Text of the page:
Miranda Rights in New Jersey
You Must Be Read Your Miranda Rights for Suspected DWI
If you are pulled over and/or arrested for suspected DWI anywhere in the United States, you must be read your Miranda rights prior to responding to any questions. The Supreme Court’s 1966 decision in Miranda v. Arizona, affirmed that all persons accused of crimes must be read their rights under police custody before being questioned in order to be protected from incriminating themselves during questioning.
These rights also apply to you before being handcuffed or being taken into custody, but you also are obligated to cooperate with law enforcement officers. They can still question you to establish your identity, and they can still administer alcohol and drug tests.
Basically, your Miranda rights should be stated as follows:
- You have the right to remain silent.
- Anything you say can be used against you in a court of law.
- You have the right to have an attorney present now and during any future questioning.
- If you cannot afford an attorney, one will be appointed to you free of charge if you wish.
When you need a DUI defense lawyer in Atlantic City, contact my law firm for expedient service and attention to detail today. I, John W. Tumelty, am a New Jersey Supreme Court-certified criminal trial attorney. I can fight to protect your rights at every stage of your case, including examination of law enforcement’s interrogation tactics and arresting procedures.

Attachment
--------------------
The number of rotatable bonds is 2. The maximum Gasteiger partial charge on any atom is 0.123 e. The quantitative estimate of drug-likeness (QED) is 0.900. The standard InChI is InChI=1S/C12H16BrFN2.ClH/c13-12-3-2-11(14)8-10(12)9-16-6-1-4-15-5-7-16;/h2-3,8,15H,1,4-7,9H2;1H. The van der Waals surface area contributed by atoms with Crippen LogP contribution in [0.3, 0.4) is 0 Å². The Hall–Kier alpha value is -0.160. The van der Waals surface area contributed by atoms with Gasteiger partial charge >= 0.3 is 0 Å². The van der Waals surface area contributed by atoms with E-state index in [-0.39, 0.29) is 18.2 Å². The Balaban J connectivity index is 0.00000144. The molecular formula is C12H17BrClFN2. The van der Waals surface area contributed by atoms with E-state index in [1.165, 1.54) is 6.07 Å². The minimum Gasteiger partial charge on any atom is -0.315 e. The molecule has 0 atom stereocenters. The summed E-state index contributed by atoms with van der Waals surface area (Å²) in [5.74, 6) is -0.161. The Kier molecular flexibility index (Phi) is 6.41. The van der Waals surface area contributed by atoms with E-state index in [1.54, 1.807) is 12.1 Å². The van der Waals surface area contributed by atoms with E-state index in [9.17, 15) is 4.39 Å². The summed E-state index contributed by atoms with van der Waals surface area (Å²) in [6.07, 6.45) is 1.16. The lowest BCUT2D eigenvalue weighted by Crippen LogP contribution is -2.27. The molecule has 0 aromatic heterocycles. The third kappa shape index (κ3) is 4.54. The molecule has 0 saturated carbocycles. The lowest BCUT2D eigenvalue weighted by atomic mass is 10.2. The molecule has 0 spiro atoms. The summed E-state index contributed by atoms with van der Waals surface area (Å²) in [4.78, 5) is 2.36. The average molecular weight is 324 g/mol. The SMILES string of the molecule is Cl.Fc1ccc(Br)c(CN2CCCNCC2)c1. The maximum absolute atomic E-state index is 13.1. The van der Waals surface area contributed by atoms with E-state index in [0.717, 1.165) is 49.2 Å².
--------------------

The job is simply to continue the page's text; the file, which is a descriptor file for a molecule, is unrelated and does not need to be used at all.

I will work to protect your driving privileges and challenge probable cause.
Specifics of Miranda Rights
Protecting your rights is equally as important when facing a DWI charge as it is in the face of any other charge. If you inform officers that you would like a lawyer present during questioning, interrogation must stop until a lawyer working in your best interests is present. You will be provided the opportunity to confer with your attorney before answering any questions.
Challenging the improper reading of or absence of being informed of your Miranda rights will not get your DWI case thrown out or dismissed, but suppression of incriminating statements as the result of misread, unread or ignored Miranda rights can supply your defense with ammunition against the rest of the state’s case against you.
Miranda rights are meant to protect the Fifth Amendment rights of the accused — one major facet of this is the right of the accused not to be a witness against himself or herself. As your attorney, I will work diligently to protect your rights and strive for your best possible resolution.
Contact The Law Offices of John W. Tumelty
I can work aggressively to challenge the state’s evidence and advance every possible defense to help you. Call me today at 609-390-4600 to discuss your case or to schedule a free initial consultation.